Blackwell demonstrations

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Sheriff's deputies face off against black demonstrators

A series of demonstrations protesting the killing of black motorist Wendel Blackwell by Deputy Doug Raines took place on the grounds of the Escambia County Sheriff's Office in February 1975.

Blackwell had been shot in the head and killed by Raines on December 20, 1974. It was deemed a justifiable homicide by officials, because Blackwell had apparently possessed a firearm, but members of the black community wanted Sheriff Royal Untreiner to suspend Raines pending a full investigation. When Untreiner refused, several local civil rights leaders, including B. J. Brooks of the NAACP and H. K. Matthews and Otha Leverette of the Southern Christian Leadership Conference, organized demonstrations in downtown Pensacola, boycotted local stores, and met with Governor Reubin Askew to discuss the situation. Nightly protests held at the Sheriff's Department on Leonard and E Streets grew in intensity over the course of three weeks.

On February 24, a crowd of nearly 500 gathered outside the Sheriff's headquarters and began repeating protest chants. Rev. Jimmie Lee Savage reportedly led demonstrators in the chant, "Two, four, six, eight, who shall we incarcerate? Untreiner, Raines, the whole damn bunch!"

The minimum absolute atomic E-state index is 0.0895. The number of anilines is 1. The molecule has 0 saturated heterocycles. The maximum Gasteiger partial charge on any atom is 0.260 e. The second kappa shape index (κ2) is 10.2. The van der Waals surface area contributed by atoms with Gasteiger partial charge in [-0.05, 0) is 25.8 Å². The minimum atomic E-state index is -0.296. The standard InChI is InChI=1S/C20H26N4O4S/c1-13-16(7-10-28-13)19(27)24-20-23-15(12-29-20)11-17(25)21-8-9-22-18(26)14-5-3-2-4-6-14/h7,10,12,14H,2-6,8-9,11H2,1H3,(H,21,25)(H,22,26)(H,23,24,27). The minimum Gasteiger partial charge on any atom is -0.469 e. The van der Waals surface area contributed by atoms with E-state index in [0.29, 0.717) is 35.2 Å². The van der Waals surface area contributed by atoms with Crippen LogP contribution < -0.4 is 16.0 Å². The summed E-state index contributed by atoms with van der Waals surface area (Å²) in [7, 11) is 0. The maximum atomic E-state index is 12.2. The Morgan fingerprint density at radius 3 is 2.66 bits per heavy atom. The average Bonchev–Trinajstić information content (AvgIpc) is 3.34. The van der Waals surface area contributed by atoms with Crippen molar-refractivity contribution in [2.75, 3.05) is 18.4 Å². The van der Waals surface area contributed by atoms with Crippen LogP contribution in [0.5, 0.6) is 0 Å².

Sheriff Untreiner, hearing protesters chanting the word "assassinate" instead of "incarcerate," ordered the crowd to disband. When they did not leave the premises immediately, he sent seventy deputies with nightclubs into their midst around 10:08 p.m..

In the ensuing 15-minute confrontation, thirty-four adults (including Matthews, Brooks and Leverette) and thirteen juveniles were arrested on misdemeanor charges of unlawful assembly and malicious trespass. Deputies confiscated an assortment of weapons from the protesters, including six clubs and three knives. At least one demonstrator was injured: a youth who was struck on the head when he allegedly advanced on an officer. Matthews said of the fray, "We don't mind being arrested. We expected that. But what we didn't expect was this blatant brutality. It's ridiculous."[1]

Three days later, felony extortion counts were added to the Matthews and Brooks charges, due to the alleged "assassinate" chant. During their trial, audio tapes recorded by deputies that evening showed that Rev. Savage had called out "incarcerate" in leading the chant, but that several protesters had responded "assassinate." Prosecuting attorney Barry Baroset said in his closing statements, "I maintain that the defendants used the crowd as a weapon, just as though they were using a pistol."[2]

Matthews and Brooks were found guilty by an all-white jury on June 10, 1975. Matthews was quoted afterward to say, "That's the penalty you pay for being black in this community."[2] He was sentenced to five years' hard labor, but received clemency after 63 days. He left the Pensacola area in 1977 and received a full pardon in 1979.

See also[edit]

References[edit]

  • Walter C. Rucker and James N. Upton. Encyclopedia of American Race Riots: Greenwood Milestones in African American History. Greenwood Publishing Group, 2007.
  1. "Deputies Arrest 50 Protesters Outside Jail." Pensacola Journal, February 25, 1975.
  2. 2.0 2.1 "Jury Finds Black Leaders Guilty of Extortion." Pensacola Journal, June 11, 1975.